Six partners will pursue a new, coordinated and systematic approach to improve the rearing of larval turbot using biological, non-antibiotic-dependent measures of disease control. Four different approaches will be applied to select probiotic bacteria (those that prevent the harmful effects of disease-causing microorganisms) from a large number of isolates that the partners have obtained from a range of sources. The project aims to improve larval fish health and survival, reduce the use of antibiotics, and expand the output of larval turbot, which currently restricts significant growth of the flatfish aquaculture industry. In addition, the results should be transferable to many other larval rearing systems.
The objectives of the project are:
1) to provide a large number of bacterial isolates, from a range of sources, that are potentially suitable for use as probiotics of larval flatfish, and thereby improve larval survival and health
2) to screen the above bacteria using in vitro tests to identify those suitable for use as probiotics
3) to test the disease control and nutritional effect of the selected bacteria on larval rearing on a small scale
4) to test the most promising candidate probiotics on an industrial scale
5) to transfer science-based knowledge and understanding about bacterial interactions to practical use in industrial-scale fish production sites.
Progress to Date
Bacteria found to be non-lethal to larvae and non-cytotoxic have been selected for further testing as possible probionts. Optimisation of methods of delivery of probionts to larvae is under way and experiments have begun in a large-scale larval rearing system to determine whether methods developed in the laboratory can be transferred to industry.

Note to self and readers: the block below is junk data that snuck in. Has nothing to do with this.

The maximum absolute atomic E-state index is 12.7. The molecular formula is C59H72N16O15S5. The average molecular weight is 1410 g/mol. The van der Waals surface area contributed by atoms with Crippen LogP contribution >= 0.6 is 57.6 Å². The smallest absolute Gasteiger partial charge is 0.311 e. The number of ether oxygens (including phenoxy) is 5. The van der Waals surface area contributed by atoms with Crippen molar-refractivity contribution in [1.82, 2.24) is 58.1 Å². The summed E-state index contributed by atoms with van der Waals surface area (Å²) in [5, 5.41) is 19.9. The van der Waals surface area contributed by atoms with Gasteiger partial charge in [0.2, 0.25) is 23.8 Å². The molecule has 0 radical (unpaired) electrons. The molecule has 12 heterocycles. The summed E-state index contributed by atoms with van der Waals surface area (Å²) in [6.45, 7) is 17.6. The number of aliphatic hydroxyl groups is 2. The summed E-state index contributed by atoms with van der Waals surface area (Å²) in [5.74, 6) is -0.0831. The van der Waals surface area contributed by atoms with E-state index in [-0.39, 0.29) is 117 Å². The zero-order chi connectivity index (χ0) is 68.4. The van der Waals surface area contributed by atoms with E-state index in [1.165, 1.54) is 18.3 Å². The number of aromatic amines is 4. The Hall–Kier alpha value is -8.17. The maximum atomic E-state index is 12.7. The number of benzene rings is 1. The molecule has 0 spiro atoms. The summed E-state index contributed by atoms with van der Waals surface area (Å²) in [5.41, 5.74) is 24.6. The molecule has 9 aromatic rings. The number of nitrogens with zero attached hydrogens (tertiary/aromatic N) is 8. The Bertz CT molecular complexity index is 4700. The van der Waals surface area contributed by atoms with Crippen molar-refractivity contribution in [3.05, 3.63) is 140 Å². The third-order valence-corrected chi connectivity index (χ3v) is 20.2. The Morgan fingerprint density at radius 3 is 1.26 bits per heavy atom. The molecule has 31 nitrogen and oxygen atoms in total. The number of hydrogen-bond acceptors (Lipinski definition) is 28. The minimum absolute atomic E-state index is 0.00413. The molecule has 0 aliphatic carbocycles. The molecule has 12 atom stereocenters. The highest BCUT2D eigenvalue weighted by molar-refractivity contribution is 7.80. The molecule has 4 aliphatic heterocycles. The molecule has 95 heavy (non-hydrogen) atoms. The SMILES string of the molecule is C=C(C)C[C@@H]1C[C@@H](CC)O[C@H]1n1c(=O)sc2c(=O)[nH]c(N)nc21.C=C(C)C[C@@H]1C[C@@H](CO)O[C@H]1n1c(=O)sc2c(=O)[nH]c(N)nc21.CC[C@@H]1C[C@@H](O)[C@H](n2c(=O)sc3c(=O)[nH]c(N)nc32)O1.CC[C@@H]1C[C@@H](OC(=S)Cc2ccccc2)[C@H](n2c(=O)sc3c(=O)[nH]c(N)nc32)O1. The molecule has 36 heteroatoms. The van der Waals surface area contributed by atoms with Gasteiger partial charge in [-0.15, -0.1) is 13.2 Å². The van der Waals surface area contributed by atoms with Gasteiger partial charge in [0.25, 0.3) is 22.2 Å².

1) A collection of over 3 000 bacterial isolates was established for possible screening for probionts.
2) A targeted screening process was developed to identify potential probiotic bacteria more rapidly than by random screening.
3) Using targeted screening, over 8 500 colonies were screened and more than 200 antagonistic bacteria identified.
4) The potential probiotic bacteria were characterised as mainly belonging to two groups.
5) Thirty-nine possible probiotic bacteria were screened for harmful effects on turbot larvae. Based on this and cytoxicity testing, a small number of isolates were identified as potentially promising candidates for testing as probiotic bacteria.
6) Methods of delivery of probiotic bacteria to turbot larvae were developed and parameters optimised.
FISHERIES AND AQUACULTURE, PLANT EXTRACTS
Scientist responsible for the project
Dr HARRY BIRKBECK
Institute of Biomedical and Life Sciences, Joseph Black Building
G12 8QQ Glasgow
United Kingdom (The) - GB
Phone: +44 141 330 5843
Fax: +44 141 330 4642
||University of Glasgow
||01 December 2000
||2 173 626 €
|Total EC contribution
||1 274 257 €
|Web address of the project